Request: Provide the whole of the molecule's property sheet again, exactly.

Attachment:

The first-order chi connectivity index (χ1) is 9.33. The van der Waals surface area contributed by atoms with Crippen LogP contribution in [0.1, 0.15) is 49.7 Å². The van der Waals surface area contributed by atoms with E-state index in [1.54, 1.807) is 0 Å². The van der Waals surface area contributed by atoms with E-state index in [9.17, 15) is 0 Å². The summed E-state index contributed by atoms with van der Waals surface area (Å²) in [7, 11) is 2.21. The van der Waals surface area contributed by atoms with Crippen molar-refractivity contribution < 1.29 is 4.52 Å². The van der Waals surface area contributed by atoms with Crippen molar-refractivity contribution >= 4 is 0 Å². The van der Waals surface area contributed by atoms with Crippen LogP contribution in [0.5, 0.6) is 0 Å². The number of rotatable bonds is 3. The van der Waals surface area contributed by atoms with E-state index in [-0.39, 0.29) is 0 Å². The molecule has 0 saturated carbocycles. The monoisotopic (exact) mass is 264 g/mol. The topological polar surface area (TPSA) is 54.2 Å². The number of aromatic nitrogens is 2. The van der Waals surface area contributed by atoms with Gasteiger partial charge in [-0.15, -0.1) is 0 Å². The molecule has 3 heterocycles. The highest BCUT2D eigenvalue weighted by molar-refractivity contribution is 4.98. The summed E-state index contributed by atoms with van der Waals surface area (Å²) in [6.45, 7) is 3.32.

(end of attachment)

The first-order chi connectivity index (χ1) is 9.33. The van der Waals surface area contributed by atoms with Crippen LogP contribution in [0.1, 0.15) is 49.7 Å². The van der Waals surface area contributed by atoms with E-state index in [1.54, 1.807) is 0 Å². The van der Waals surface area contributed by atoms with E-state index in [9.17, 15) is 0 Å². The summed E-state index contributed by atoms with van der Waals surface area (Å²) in [7, 11) is 2.21. The van der Waals surface area contributed by atoms with Crippen molar-refractivity contribution < 1.29 is 4.52 Å². The van der Waals surface area contributed by atoms with Crippen molar-refractivity contribution >= 4 is 0 Å². The van der Waals surface area contributed by atoms with Crippen LogP contribution in [0.5, 0.6) is 0 Å². The number of rotatable bonds is 3. The van der Waals surface area contributed by atoms with E-state index in [-0.39, 0.29) is 0 Å². The molecule has 0 saturated carbocycles. The monoisotopic (exact) mass is 264 g/mol. The topological polar surface area (TPSA) is 54.2 Å². The number of aromatic nitrogens is 2. The van der Waals surface area contributed by atoms with Gasteiger partial charge in [-0.15, -0.1) is 0 Å². The molecule has 3 heterocycles. The highest BCUT2D eigenvalue weighted by molar-refractivity contribution is 4.98. The summed E-state index contributed by atoms with van der Waals surface area (Å²) in [6.45, 7) is 3.32.